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12-19-12, 17:47 #1Registered User
- Join Date
- Dec 2012
I work for a small company and we're trying to figure out how to handle our data. We want to use Google Spreadsheet and a Google Form but it doesn't enter the data in a way that we find useful. When someone enters a certain term in the form, I don't want it to simply be listed in the column under the question header. I would like information to be placed in predetermined columns based on the entry. So if someone writes the name of a project under one question, I want that name to always go to the same column so that we can better utilized our data.
For example: At any given time we have multiple employees working on different projects. I would like a form that allows them to enter in a project name and the amount of hours they worked, and have that data automatically be entered into a specific column based on the name of the project. Is this possible with a database? Or do I need to elaborate?
EDIT: So I've been researching databases for the last few days and I could use some clarification. Is there a way to have a database be manipulated by a webpage, similar to Google Forms? And are databases only navigated and created through lines of code? Is there any database that has a user friendly GUI or are they only for those who know how to code?
I've been trying to find information on databases but it seems to be hard to find anything that goes beyond their basic functionality. After that it gets really heavy in to a lot of tech speak and terms I don't really understand. Can anyone point me in the direction of examples of databases so I can get a better understanding of how they work?
Last edited by Roll; 12-20-12 at 14:27.
12-31-12, 14:22 #2Registered User
- Join Date
- Oct 2009
- 221B Baker St.
All of what you ask about is do-able / has been done.
After that it gets really heavy in to a lot of tech speak and terms I don't really understand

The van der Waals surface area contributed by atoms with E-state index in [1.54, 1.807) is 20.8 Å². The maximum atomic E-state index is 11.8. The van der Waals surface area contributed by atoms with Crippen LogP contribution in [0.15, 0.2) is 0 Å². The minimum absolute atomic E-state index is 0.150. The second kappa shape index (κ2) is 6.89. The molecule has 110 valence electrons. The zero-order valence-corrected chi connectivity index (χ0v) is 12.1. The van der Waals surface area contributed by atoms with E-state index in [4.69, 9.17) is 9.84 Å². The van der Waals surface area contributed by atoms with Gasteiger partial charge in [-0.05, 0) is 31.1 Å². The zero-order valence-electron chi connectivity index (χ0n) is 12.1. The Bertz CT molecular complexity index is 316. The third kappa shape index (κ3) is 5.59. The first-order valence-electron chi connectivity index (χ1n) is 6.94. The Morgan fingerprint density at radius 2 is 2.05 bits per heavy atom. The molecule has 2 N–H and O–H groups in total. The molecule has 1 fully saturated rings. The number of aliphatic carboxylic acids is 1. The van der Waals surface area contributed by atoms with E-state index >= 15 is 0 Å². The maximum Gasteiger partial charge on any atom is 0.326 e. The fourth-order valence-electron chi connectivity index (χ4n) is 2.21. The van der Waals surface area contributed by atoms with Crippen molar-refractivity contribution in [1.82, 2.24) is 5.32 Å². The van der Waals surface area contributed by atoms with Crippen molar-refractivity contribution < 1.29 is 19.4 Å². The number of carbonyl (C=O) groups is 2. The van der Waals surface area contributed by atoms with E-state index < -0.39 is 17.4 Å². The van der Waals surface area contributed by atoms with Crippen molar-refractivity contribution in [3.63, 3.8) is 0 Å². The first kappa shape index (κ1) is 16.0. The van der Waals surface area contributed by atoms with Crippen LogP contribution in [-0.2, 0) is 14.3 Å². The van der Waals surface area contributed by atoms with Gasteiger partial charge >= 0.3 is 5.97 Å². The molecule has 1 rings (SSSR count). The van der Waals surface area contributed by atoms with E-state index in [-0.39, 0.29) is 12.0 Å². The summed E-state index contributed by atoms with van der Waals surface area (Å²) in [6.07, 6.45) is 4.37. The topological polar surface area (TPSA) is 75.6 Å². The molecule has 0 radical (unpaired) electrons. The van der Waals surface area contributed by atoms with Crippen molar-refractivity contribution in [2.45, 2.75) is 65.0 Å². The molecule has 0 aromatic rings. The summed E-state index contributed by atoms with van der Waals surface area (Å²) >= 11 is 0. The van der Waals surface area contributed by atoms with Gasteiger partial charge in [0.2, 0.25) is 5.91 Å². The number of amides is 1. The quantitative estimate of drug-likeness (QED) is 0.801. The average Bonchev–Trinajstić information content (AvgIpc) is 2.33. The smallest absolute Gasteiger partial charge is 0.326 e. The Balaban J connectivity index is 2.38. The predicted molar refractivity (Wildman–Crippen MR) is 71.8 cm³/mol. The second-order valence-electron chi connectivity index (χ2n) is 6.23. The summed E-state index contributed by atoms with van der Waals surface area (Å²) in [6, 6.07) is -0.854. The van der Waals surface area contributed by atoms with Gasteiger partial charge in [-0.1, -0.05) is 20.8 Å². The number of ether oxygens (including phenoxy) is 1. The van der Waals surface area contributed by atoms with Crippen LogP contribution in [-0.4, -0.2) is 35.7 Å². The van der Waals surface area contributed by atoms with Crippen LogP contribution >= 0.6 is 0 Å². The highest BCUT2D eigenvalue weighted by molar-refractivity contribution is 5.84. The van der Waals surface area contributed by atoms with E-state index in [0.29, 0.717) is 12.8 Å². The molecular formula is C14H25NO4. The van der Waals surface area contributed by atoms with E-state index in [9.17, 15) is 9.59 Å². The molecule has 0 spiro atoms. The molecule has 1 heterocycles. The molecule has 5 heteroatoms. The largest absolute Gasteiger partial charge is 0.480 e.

12-31-12, 16:11 #3Resident Curmudgeon
- Join Date
- Feb 2004
- In front of the computer
DBForums has forums for a couple of good candidates to address the needs that you've descirbed so far. Brilliant Database - dBforums is higly recommended by some of the users here at DBForums, although it is nearly unknown in the computing industry at large. FileMaker - dBforums is a great tool for Mac users, and has a reasonably functional PC implementation too. There are a number of powerful web front-ends provided by ISPs that drive powerful open-source databases, but you'll need to check with your ISP to see which packages and database engines they support.
Keep in mind that Google has control of everything that you put into Google Docs, so if they ever index it for search (by design or accident) then that information will be available to the world. This may or may not cause your company heartburn, but it would be better to consider it beforehand than have to deal with any consequences after the fact. There's nothing wrong with the tools that Google offers and I use them myself pretty heavily, but I also understand that they've made several significant changes to their user agreements over the years and I've never been comfortable placing business critical data in someone else's keeping without a solid contract describing conditions, permissions, terms, etc.
-PatPIn theory, theory and practice are identical. In practice, theory and practice are unrelated.